Safety Awareness Training

Awareness training is the cornerstone of good personal security. Awareness is a situational thing, you have to be switched on 24/7 when in the street. One method of teaching awareness is the color codes.

Jeff Cooper, an American combat pistol instructor developed the Coopers Colour Codes many years ago to help law enforcement personnel have an immediate and visual system of reflecting the changes of threat in their environment. He used the following colors, calling them CONDITIONS. Conditions, white, yellow, orange, red, and black are used. We will ignore condition black because this is for deadly force. Let’s have a look at what each condition represents:

  • Condition White relates to being switched off, this is where 99% of people spend their time. This is the victim state; in this condition, a person has no awareness.
  • Condition Yellow is the condition we should be in 100% of the time; it’s like turning on the radar; this is the scanning and seeing state, you are switched on and alert, having good situational awareness.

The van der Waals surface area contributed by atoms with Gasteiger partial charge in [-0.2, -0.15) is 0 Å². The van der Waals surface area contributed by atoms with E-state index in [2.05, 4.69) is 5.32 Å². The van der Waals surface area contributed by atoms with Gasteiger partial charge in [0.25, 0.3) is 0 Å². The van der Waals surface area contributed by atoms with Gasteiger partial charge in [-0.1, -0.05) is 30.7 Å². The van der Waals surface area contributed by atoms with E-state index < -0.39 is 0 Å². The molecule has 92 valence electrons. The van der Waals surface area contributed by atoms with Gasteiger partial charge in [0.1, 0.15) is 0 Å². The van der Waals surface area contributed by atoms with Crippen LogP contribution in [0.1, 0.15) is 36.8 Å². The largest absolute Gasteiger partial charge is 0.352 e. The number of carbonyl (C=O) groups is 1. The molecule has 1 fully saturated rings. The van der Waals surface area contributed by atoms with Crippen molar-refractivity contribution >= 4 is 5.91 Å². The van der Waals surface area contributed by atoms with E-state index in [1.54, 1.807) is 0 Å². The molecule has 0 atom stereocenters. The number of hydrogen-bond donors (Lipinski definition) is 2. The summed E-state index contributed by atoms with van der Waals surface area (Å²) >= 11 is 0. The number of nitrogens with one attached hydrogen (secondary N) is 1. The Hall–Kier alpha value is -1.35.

• Condition Orange is when you see a possible threat, this is where you evaluate and make a decision. This is what being switched on is all about, giving you time to make a decision. Once the threat has passed you go back to condition yellow.
  • Condition Red is an action trigger you must turn and get out of there now or be ready for problems. Fight or flight.

So the color codes do two things: they act as situational warnings when your environment is about to change for the worst. Secondly, the color codes act as action triggers, especially in code red. Action triggers are strategies you have already worked out for a threat, so when it hits the fan, you already have a plan of action, this is important because when you are in fight or flight mode or under stress, it is really hard to make a decision.

The color codes need to be practiced to make them second nature. Action triggers and strategies should be written down so you can look back at them from time to time.

Article kindly provided by Jeff Gonsalves of the Shudan Dojo

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